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Common Mobility Devices Used in Physical Therapy

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Updated September 02, 2011

Written or reviewed by a board-certified physician. See About.com's Medical Review Board.

Occasionally after injury or illness, you may need help with walking or moving around. If you have surgery, a fracture, or a condition where weakness or other impairment limits the normal use of your legs, you may need an assistive device to help you walk. Limitations in your balance may also require you to use a device to help you walk. You may also need another person to help provide assistance when walking or moving.

If you are injured, one goal you may have is to move around safely and independently. Various tools and devices are available to help you walk and move about independently. When choosing a device to help you walk or move about, be sure to work closely with your doctor and physical therapist to help choose the right device and to ensure the device is the correct size for you. Remember that it may take practice to use your assistive device correctly.

Standard Walker: A standard walker is a metal device that has four legs that contact the floor. You may need to use a standard walker if you are only allowed to put partial weight on one or both legs. If you are using a standard walker, you should stand inside the four legs and hold the walker with both hands. This type of walker provides you with maximal stability. To advance the standard walker while walking, you will need to lift the walker up off the floor, which can become quite tiring or cause shoulder pain.

Wheeled Walker: A wheeled walker is a walker with two or four wheels on the bottom that help the walker roll across the floor. This type of walker is easy to use and you do not have to lift the walker while walking. However, the wheeled walker may roll away from you, and therefore is less stable than a standard walker.

Axillary crutches: Axillary crutches are crutches that extend up to your armpits. They are useful if injury or surgery prevents you from putting one foot on the floor. Axillary crutches are commonly used after knee surgery when bearing weight on the leg may be restricted. Axillary crutches can take some practice to use, but they allow you to move quickly while walking. Crutches provide less stability than a standard or wheeled walker. Axillary crutches can also pinch the armpits, so be sure your crutches are fitted properly.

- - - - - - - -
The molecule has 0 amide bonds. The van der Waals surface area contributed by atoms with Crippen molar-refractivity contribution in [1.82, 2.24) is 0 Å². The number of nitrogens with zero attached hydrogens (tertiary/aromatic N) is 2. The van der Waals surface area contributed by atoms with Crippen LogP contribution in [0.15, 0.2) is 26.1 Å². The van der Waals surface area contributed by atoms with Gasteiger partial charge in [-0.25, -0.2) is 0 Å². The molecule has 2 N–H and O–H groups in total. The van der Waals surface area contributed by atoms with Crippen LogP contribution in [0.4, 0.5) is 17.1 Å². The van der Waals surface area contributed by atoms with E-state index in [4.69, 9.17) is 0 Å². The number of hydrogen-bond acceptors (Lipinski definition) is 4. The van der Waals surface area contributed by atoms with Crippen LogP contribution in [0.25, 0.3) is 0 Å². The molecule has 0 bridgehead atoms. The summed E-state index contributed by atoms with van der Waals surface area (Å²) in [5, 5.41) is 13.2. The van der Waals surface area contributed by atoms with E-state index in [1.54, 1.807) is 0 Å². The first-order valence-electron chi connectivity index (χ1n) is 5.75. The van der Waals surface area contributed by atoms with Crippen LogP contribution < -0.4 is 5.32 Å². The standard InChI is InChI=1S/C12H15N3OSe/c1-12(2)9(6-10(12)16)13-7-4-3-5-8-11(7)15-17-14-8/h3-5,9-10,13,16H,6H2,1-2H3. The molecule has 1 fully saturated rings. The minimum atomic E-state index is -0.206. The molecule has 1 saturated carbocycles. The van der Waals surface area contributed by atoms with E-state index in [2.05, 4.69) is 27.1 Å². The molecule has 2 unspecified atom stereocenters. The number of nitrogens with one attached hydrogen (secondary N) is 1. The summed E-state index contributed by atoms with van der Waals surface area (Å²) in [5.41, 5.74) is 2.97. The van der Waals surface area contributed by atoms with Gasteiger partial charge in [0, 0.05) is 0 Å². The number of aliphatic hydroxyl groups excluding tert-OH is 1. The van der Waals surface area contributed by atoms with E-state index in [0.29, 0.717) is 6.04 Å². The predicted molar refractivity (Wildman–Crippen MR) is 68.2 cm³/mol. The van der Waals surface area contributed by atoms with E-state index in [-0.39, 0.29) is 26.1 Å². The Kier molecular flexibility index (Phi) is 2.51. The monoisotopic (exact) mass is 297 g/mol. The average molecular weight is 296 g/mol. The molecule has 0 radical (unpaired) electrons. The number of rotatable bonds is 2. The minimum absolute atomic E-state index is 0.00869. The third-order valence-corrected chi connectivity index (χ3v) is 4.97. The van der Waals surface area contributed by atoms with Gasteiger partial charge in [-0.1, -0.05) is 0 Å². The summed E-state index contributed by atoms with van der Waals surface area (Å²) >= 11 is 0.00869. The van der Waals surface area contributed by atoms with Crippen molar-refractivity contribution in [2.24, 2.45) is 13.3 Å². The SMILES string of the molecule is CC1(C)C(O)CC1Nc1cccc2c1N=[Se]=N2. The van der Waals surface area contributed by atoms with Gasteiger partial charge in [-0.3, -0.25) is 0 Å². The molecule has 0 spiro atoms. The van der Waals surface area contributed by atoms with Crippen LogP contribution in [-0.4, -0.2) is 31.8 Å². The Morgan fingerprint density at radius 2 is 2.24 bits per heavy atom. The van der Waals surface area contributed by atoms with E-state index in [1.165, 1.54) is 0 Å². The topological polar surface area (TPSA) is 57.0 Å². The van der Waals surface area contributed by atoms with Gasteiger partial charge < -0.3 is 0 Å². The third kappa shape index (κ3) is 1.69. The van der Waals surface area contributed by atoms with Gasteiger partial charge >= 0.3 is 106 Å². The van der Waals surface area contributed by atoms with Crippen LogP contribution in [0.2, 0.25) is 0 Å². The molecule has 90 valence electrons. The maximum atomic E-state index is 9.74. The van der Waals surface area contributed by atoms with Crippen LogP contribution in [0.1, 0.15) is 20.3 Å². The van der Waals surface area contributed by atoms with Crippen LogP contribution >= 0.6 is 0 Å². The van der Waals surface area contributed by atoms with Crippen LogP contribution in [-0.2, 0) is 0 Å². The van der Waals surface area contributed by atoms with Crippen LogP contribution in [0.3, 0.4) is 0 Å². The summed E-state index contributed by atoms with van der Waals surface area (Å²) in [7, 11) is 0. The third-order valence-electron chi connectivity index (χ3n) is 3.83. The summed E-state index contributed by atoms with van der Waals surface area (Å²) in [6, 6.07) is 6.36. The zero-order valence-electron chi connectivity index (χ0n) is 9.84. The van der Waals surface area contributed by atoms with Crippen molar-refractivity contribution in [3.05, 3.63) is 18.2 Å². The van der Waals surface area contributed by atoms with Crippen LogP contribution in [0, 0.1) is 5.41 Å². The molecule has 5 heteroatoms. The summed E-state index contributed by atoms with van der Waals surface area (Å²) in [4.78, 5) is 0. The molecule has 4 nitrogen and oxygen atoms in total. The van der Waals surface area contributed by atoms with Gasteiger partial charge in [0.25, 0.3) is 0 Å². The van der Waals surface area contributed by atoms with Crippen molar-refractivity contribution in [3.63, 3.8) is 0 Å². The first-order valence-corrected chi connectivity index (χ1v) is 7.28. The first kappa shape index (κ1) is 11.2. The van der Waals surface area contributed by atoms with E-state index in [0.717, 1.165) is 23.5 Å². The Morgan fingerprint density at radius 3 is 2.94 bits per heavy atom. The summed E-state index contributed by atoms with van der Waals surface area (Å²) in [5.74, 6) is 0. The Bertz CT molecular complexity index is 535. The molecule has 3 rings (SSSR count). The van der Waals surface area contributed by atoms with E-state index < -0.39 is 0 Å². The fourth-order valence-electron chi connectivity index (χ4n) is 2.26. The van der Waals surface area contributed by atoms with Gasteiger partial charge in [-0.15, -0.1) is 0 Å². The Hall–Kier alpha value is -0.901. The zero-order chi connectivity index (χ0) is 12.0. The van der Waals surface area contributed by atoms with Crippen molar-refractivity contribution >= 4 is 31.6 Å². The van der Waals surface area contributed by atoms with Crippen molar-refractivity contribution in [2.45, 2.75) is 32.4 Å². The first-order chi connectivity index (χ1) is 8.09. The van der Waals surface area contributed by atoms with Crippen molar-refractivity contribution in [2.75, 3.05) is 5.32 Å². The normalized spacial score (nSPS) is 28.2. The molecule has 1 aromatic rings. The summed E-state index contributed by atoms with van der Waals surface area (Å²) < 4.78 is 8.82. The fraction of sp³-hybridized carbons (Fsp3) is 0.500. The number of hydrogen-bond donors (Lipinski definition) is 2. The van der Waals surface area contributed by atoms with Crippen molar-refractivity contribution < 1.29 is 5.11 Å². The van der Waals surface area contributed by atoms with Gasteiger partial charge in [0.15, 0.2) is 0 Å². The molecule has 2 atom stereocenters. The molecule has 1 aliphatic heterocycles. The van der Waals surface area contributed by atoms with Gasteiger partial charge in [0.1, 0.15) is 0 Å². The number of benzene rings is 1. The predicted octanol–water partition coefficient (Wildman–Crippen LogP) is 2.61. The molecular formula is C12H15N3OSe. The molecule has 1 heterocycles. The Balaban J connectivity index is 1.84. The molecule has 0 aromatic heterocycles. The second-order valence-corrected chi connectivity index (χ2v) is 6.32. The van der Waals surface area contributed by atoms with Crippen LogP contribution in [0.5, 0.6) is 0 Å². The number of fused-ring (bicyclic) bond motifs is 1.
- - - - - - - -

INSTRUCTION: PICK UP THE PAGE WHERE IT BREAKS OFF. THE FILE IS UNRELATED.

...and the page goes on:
Lofstrand or Canadian crutches: These crutches, also called forearm crutches, have a small cuff on the top near the handle that allows the crutches to be secured to the forearms. These allow you to use your arms without having the crutches fall to the ground. Lofstrand crutches take practice to use, and provide less stability than other devices, such as a walker or axillary crutches.

Quad Cane: A quad cane is a cane with four small prongs that extend out from a metal base on the bottom of the cane. These prongs make contact with the floor and help to provide a wide base of support for the cane. There are two types of quad canes. Wide base quad canes have a wide metal base from where the prongs extend. These quad canes provide more support, but are bulky and may be difficult to lift. The other type of quad cane is the narrow base quad cane. This quad cane has a narrower base, which provides less overall support. Since it is narrower, it is easier to maneuver while walking.

Standard Cane: A standard cane, or straight cane, is a single walking stick with a curved handle to hold on to. Some standard canes are adjustable, and others are wooden and need to be cut to the right size before use. A standard cane can be used when you need extra support or balance, but it provides less support than crutches or a walker.

The use of mobility devices is common after injury or illness. Choosing the right device, sizing the device correctly, and using the device correctly are essential to ensure a safe return to your maximum ability.

Source: O'Sullivan, S. B. (1994). Physical rehabilitation: assessment and treatment. Philadelphia: F.A. Davis Company

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